The day after Storm Doris hit the UK Extra Sonic Practice members Emily and Marie made a surprisingly calm trip to Yorkshire Sculpture Park to visit James Webb’s sound installations. The visit was organised for students on the Practices of Listening module at the University of Lincoln and for many this was their first encounter with sound installations.
Webb’s work was installed in three locations in the park: a woodland area, a chapel and the chapel grounds. The most striking of his four pieces was Untitled (with the sound of its own making) (2016): a huge installation of ominous speakers inside the chapel. The rhythmic drumming emanating from the wall of loudspeakers filled the space with the suggestion of hands beating to make their presence known. Elsewhere his work was subtly installed, so much so that we were unable to locate We live on a placid island of ignorance in the midst of black seas of infinity, and it was not meant that we should voyage far (2012), which featured jackal calls in the woodland, though I was told by a gallery assistant that one of the grounds keepers had spent two days trying to find this mysterious invisible animal. James Webb’s exhibition at YSP has now finished but he will return to the park as artist-in-residence in 2018.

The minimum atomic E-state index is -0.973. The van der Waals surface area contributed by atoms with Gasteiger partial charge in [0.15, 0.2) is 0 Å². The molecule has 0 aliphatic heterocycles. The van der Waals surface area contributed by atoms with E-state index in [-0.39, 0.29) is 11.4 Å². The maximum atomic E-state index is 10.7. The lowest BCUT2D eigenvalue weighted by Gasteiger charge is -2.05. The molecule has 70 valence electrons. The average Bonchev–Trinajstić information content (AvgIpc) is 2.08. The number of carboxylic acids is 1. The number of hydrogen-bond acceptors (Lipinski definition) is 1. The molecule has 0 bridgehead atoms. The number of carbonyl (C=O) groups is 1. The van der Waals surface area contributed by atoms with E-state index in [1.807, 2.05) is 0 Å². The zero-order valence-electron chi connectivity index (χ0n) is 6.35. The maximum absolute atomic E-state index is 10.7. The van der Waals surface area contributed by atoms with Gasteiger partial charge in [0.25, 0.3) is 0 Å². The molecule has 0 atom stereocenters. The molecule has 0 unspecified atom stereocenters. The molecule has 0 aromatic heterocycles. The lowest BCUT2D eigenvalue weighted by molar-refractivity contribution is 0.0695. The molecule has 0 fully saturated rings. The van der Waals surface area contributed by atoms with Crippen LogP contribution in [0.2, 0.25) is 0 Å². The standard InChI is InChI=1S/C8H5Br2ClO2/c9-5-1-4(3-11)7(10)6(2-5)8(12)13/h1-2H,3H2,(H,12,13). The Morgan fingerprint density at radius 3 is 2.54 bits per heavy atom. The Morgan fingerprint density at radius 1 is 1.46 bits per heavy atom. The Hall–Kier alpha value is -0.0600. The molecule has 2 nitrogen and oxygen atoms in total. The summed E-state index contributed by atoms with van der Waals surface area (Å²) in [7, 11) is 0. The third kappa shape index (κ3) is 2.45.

Other surprise finds in the park included Caroline Locke’s The Frequency of Trees (2012) a series of 14 tuning forks tuned to the frequency of different trees within the park, and Greyworld’s Playground (1999) an installation in the remains of a Victorian birdcage where movements trigger musical sounds.
Yorkshire Sculpture Park is free, open year round (come rain or shine), and well worth a trip.